Pacing and Performance in Swimming: Differences Between Individual and Relay Events

in International Journal of Sports Physiology and Performance
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Purpose: Although pacing is considered crucial for success in individual swimming events, there is a lack of research examining pacing in relays. The authors investigated the impact of start lap and pacing strategy on swimming performance and whether these strategies differ between relays and the corresponding individual event. Methods: Race data for 716 relay (4 × 200-m freestyle) finals from 14 international competitions between 2010 and 2018 were analyzed retrospectively. Each swimmer’s individual 200-m freestyle season’s best time for the same year was used for comparison. Races were classified as a fast, average, or slow start lap strategy (lap 1) and as an even, negative, or positive pacing strategy (laps 2–4) to give an overall race strategy, for example, average start lap even pacing. Results: A fast start lap strategy was associated with slower 200-m times (range 0.5–0.9 s, P ≤ .04) irrespective of gender, and positive pacing led to slower 200-m (0.4–0.5 s, P ≤ .03) times in females. A fast start lap strategy led to positive pacing in 71% of swimmers. Half of the swimmers changed pacing strategy, with 13% and 7% more female and male swimmers, respectively, displaying positive pacing in relays compared with individual events. In relays, a fast start lap and positive pacing was utilized more frequently by swimmers positioned on second to fourth relay legs (+13%) compared with lead-off leg swimmers (+3%). Conclusion: To maximize performance, swimmers should be more conservative in the first lap and avoid unnecessary alterations in race strategy in relay events.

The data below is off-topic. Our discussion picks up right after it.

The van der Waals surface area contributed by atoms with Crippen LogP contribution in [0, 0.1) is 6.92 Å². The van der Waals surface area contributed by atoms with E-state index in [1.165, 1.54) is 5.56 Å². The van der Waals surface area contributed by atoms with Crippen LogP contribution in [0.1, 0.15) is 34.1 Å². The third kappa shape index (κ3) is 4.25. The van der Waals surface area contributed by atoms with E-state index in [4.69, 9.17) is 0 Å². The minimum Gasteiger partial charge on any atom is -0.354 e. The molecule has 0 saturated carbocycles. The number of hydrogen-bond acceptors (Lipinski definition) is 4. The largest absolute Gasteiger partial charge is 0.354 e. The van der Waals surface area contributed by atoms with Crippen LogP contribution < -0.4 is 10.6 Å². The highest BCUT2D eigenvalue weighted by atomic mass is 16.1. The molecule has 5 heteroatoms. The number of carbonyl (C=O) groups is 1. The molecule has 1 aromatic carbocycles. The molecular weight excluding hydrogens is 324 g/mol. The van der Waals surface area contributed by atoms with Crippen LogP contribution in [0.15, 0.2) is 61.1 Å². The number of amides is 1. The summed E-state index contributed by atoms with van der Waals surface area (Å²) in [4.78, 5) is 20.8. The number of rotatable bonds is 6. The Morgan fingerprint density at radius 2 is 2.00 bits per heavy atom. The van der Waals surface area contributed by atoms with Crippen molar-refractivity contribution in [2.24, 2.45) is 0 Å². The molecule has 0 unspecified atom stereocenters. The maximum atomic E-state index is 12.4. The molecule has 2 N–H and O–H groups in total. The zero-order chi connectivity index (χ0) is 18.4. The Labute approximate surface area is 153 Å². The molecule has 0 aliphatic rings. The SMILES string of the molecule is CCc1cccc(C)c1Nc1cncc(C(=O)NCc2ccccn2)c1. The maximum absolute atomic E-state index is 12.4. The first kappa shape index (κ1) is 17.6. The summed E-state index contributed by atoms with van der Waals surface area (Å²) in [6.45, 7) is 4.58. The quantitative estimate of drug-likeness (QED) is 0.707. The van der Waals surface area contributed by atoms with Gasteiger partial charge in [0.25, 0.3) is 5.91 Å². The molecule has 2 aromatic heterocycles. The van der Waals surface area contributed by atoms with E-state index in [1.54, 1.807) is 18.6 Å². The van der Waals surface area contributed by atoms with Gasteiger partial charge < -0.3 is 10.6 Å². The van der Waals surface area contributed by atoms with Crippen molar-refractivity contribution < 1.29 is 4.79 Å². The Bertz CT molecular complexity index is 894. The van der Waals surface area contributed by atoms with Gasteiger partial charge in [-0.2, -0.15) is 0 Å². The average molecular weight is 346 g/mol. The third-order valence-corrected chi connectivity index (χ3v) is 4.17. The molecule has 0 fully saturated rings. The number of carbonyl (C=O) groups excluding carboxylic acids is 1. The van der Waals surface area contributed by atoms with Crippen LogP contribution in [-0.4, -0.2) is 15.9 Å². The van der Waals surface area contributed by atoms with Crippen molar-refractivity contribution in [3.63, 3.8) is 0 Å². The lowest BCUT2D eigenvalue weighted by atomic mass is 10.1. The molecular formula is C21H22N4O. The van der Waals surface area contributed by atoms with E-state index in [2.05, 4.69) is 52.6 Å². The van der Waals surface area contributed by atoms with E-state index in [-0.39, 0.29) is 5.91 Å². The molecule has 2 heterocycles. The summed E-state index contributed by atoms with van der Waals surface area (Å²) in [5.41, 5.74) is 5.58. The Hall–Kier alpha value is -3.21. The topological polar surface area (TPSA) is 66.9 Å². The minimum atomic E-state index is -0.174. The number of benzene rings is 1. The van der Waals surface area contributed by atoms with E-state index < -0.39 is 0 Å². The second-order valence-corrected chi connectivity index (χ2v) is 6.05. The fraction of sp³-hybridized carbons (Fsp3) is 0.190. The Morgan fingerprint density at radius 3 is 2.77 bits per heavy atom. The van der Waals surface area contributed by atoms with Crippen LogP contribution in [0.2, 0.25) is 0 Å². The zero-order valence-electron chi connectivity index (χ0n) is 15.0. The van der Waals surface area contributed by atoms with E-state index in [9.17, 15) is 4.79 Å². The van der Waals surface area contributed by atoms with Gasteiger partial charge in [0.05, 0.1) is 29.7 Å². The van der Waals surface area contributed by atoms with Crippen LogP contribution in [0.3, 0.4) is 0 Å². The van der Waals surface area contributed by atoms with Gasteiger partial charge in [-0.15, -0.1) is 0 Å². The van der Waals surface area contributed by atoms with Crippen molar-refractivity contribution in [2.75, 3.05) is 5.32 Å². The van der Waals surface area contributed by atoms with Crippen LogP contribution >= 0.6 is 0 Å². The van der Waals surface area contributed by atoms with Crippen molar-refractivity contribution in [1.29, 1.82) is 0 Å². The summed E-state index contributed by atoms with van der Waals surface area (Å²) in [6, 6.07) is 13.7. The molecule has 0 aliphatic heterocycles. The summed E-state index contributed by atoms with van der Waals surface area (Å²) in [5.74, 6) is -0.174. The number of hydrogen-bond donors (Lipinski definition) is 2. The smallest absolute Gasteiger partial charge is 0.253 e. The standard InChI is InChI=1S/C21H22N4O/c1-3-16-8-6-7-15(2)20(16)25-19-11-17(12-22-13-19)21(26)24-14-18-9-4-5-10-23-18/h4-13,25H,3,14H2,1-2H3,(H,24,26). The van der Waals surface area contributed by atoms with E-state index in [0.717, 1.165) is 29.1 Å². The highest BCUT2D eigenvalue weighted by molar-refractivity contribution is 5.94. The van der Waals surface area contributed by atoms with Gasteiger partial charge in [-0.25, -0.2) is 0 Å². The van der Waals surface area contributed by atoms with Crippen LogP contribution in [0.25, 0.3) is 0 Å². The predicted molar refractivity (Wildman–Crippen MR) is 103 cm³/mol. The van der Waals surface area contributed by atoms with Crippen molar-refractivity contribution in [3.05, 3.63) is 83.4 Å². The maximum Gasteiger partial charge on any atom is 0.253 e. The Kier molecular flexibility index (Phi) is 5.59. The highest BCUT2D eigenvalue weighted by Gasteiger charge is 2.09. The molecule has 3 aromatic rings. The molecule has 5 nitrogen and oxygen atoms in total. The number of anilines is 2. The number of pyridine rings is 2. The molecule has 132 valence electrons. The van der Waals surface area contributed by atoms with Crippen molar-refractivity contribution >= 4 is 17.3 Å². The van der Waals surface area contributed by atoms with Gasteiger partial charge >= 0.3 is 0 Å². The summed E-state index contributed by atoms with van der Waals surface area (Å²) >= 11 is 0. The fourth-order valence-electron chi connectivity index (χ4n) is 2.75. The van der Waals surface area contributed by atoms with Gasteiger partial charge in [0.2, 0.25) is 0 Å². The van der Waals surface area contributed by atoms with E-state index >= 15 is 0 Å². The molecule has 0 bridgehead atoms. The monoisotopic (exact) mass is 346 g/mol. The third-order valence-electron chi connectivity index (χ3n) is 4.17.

McGibbon, Thompson, and Pyne are with the Research Inst for Sport and Exercise, Faculty of Health, University of Canberra, Canberra, ACT, Australia. McGibbon and Shephard are with the Queensland Academy of Sport, Brisbane, QLD, Australia. Osborne is with Swimming Australia Ltd, Brisbane, QLD, Australia. Thompson is with New South Wales Inst of Sport, Sydney, NSW, Australia.

McGibbon (katie.mcgibbon@canberra.edu.au) is corresponding author.
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